Popular Betting Company Shuts Down Operations in Kenya

Without providing an explanation, one of the top betting firms in Kenya has confirmed that it is closing its doors.

In a press release, the Betsson brand Betsafe, which began operations in Kenya in 2020 and struck significant sponsorship agreements with Gor Mahia and AFC Leopards, two of the top football teams in Kenya, said:

“We regret to inform you that Betsafe Kenya will cease its operations effective 14 May 2024. Outstanding player balances will be refunded via M-Pesa to the registered number within 7 days.”

Their departure coincides with government proposals to raise the excise tax on wagering stakes from 12.5% to 20%, which, if approved, would have a disastrous effect on gamblers.

Betsafe | Sports Betting in Kenya

Bettors will now pay KSh 12.5 for every KSh 100 staked, but if the new amendment is approved, they will pay KSh 20.

“The first schedule to the Excise Duty Act is amended by deleting the words 12.5 per cent and substituting thereof the words 20%,” part of the bill states.

Betting firms are currently taxed on the gross gaming revenue — turnover minus winnings paid out — at a rate of 15 percent. They also pay corporate tax on profits at a rate of 30 percent.

Kenyans placed a record Sh88.5 billion through online bets in the full year to June 2023, handing the Kenya Revenue Authority (KRA) Sh6.64 billion in excise taxes in the period from the Sh5.1 billion raised a year earlier.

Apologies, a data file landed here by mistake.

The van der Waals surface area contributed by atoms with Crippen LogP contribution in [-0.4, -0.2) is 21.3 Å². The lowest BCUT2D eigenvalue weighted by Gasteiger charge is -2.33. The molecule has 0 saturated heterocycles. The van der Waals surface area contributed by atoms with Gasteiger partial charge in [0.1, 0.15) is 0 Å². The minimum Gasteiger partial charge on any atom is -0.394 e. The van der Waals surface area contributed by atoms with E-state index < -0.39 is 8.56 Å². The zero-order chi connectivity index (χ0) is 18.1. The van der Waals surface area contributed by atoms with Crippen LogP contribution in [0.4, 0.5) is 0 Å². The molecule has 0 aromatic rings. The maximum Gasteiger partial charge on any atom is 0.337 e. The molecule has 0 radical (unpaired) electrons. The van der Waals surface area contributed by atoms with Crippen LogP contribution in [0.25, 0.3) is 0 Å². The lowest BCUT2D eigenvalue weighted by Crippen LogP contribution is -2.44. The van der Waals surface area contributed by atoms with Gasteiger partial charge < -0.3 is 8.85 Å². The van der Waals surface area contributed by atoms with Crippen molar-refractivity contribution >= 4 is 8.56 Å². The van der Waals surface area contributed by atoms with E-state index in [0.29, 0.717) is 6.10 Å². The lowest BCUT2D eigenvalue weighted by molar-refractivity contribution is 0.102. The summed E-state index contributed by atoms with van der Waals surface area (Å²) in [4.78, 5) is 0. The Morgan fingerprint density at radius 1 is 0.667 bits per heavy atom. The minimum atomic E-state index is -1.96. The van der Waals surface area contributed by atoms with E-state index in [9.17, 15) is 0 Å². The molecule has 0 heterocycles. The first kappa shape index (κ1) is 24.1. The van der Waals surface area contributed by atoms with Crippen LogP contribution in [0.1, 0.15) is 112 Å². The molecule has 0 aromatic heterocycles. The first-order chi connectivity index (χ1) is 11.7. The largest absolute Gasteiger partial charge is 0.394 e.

Betting firms are still required to pay income tax at the standard rate of 16 percent. The taxes add to annual licence and compliance fees that the firms must pay to get BCLB’s approval.

The KRA also requires the firms to withhold 20 percent of the winnings paid out to punters, adding to the 12.5 percent on every betting stake.

Kenya already has some of the highest tax rates on betting in the world and Parliament has in recent years warned that the growing taxes will turn away investors and hurt the KRA’s collections.

Taxes have in the past led to a fall-out between the State and the betting firms, notably SportPesa and Betin, which in turn exited the local market four years ago.

SportPesa has since returned under the brand name Milestone Gaming.

The two firms clashed with the KRA in 2019 over billions of shillings that the taxman demanded, with SportPesa questioning the taxation model.

The 2019 clampdown that saw the deportation of foreign directors of betting firms nearly wiped out the sector following the exit of the then two dominant firms, SportPesa and Betin.

The industry is soaring, with an increasing number of Kenyans taking to gambling in the hope of getting rich quickly


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